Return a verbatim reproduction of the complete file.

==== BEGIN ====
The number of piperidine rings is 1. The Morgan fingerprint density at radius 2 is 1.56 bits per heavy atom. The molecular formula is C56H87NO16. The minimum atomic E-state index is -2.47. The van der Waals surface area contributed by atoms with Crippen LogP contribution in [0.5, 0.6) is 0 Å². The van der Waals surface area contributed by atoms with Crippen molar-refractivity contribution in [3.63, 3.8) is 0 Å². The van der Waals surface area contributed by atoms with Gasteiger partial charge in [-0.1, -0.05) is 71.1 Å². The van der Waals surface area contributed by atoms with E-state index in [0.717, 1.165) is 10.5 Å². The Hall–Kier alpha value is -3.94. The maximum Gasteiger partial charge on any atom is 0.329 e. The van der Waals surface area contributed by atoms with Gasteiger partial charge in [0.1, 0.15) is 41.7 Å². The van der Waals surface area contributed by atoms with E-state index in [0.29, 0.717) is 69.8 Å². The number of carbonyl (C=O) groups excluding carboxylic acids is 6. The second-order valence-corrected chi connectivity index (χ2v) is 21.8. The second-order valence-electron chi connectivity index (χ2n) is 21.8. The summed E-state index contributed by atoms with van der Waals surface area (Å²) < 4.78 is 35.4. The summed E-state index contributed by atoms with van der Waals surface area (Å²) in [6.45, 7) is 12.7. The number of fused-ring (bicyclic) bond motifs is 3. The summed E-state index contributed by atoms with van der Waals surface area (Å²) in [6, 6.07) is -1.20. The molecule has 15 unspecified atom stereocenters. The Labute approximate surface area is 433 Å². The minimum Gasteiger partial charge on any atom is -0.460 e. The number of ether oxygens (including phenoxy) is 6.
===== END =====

The number of piperidine rings is 1. The Morgan fingerprint density at radius 2 is 1.56 bits per heavy atom. The molecular formula is C56H87NO16. The minimum atomic E-state index is -2.47. The van der Waals surface area contributed by atoms with Crippen LogP contribution in [0.5, 0.6) is 0 Å². The van der Waals surface area contributed by atoms with Crippen molar-refractivity contribution in [3.63, 3.8) is 0 Å². The van der Waals surface area contributed by atoms with Gasteiger partial charge in [-0.1, -0.05) is 71.1 Å². The van der Waals surface area contributed by atoms with E-state index in [0.717, 1.165) is 10.5 Å². The Hall–Kier alpha value is -3.94. The maximum Gasteiger partial charge on any atom is 0.329 e. The van der Waals surface area contributed by atoms with Gasteiger partial charge in [0.1, 0.15) is 41.7 Å². The van der Waals surface area contributed by atoms with E-state index in [0.29, 0.717) is 69.8 Å². The number of carbonyl (C=O) groups excluding carboxylic acids is 6. The second-order valence-corrected chi connectivity index (χ2v) is 21.8. The second-order valence-electron chi connectivity index (χ2n) is 21.8. The summed E-state index contributed by atoms with van der Waals surface area (Å²) < 4.78 is 35.4. The summed E-state index contributed by atoms with van der Waals surface area (Å²) in [6.45, 7) is 12.7. The number of fused-ring (bicyclic) bond motifs is 3. The summed E-state index contributed by atoms with van der Waals surface area (Å²) in [6, 6.07) is -1.20. The molecule has 15 unspecified atom stereocenters. The Labute approximate surface area is 433 Å². The minimum Gasteiger partial charge on any atom is -0.460 e. The number of ether oxygens (including phenoxy) is 6.